Even now, the memories of sharing a bottle of Chianti Classico with Stefano Falorni in the Piazza Matteotti seems like just yesterday. Stephano and his brother Lorenzo are the fifth-generation owners of the Antica Macelleria Falorni located in Greve, the heart of the Chianti district. I spoke six words of Italian and they bested me by speaking seven words of English. Yet, the language of great food made with superb ingredients is universal. So when you see these gorgeous oven-ready meats in our Meat case, we can all thank our friends in that family-owned butcher shop.

MONTASTICI

Boneless eye-of-round beef thinly sliced and rolled with mozzarella cheese and prosciutto.

ARISTA PRONTA DA CUOCERE

Pork roast seasoned with fresh rosemary and garlic.

PORCHETTA

Boneless pork rolled with fresh pork belly.

PORK CUTLETS SIENNA

Thick-cut pork chops pounded into cutlets and breaded.

POLLO RIPIENO

Boneless chicken stuffed with ground pork, veal, and bread crumbs and seasoned with rosemary, salt, pepper, and garlic.

FAGOTTINI DI POLLO

Boneless chicken thighs seasoned with fresh rosemary and garlic.

PETTO DI TACCHINO

Boneless turkey breast stuffed with fresh basil, garlic, and fennel.

5 Reasons We Love Our DLM Bath Bombs!

Bath bombs are exploding with popularity to help relax, rejuvenate, and revitalize your body, mind, and soul. So, we researched and came a across a local shop that is a member of the Handcrafted Soap Guild and is passionate about using natural, simple ingredients to create handmade products. Now you can turn bath or shower time into spa aromatherapy time. Our DLM Bath Bombs are available in 6 fragrances including:  Pink Lilac, Pink Grapefruit, Lavender Rose, Green Tea, Florida Fresh, and Eucalyptus Spearmint.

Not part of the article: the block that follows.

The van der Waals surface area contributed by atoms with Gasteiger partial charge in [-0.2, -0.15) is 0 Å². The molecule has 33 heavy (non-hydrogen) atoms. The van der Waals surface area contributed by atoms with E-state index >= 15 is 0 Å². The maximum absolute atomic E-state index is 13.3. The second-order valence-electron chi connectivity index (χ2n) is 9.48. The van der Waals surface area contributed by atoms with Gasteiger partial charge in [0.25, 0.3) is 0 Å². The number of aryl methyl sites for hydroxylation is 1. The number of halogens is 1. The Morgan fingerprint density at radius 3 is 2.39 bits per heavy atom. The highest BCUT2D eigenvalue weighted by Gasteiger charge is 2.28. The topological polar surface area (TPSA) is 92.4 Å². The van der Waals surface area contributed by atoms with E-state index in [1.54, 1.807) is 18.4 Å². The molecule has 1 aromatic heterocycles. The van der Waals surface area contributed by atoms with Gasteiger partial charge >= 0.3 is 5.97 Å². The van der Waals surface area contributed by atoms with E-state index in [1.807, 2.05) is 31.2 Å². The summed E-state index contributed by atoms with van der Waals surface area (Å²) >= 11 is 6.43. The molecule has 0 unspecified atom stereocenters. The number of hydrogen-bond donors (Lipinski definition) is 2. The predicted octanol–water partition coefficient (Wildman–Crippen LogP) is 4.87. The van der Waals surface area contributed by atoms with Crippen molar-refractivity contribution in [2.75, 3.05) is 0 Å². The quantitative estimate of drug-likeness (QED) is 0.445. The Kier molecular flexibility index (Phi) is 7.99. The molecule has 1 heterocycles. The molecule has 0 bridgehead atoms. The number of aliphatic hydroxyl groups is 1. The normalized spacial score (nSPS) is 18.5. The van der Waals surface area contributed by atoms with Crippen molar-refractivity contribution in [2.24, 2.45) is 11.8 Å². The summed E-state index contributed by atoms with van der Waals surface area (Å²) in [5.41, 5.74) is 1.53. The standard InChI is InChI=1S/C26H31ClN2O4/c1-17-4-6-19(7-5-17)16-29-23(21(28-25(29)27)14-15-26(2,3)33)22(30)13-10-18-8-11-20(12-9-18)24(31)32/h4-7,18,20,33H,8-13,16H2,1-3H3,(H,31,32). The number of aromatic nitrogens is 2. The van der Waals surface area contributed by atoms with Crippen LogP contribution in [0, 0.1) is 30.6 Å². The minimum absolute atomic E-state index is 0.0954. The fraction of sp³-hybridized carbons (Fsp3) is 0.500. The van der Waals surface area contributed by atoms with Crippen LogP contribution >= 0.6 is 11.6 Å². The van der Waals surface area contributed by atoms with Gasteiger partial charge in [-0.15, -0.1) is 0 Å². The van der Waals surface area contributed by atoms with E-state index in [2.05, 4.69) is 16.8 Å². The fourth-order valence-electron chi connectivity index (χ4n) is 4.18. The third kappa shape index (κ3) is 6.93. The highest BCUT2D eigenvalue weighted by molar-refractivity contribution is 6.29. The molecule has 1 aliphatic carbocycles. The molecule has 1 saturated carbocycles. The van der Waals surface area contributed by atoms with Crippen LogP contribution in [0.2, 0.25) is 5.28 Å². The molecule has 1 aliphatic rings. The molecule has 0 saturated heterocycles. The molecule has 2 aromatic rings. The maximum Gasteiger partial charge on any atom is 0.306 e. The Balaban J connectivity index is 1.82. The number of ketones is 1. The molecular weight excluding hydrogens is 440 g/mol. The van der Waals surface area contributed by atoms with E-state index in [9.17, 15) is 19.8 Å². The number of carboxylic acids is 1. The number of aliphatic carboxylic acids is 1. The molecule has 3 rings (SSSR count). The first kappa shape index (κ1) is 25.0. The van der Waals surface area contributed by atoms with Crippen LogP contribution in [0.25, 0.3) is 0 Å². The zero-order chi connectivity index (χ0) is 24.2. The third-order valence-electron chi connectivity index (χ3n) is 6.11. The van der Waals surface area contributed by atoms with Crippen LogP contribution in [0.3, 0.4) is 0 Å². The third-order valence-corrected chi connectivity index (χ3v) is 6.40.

1. They are beautiful, fun, and easy to use.

    Bath bombs look beautiful when they’re sitting in a clear jar on your bathroom counter. And as soon as you fill your bathtub with warm water and drop one in the tub, all the excitement begins as you watch the fizzy bubbles come to the surface, enjoy its lovely color, and gorgeous fragrance.

  2. They create a spa-like atmosphere in the comfort of your home. 

    Life is busy and we can’t always make time to go to the spa. Bath bombs help create the perfect ending to any type of day. You just need some calm music, tea candles, fine wine, and a good book to relax your worries away!

  3. They are all natural and use organic essential oils.

    The local shop that we partnered with is a member of the Handcrafted Soap Guild and is passionate about using natural, simple ingredients to create handmade products.

  4. They are good for your skin.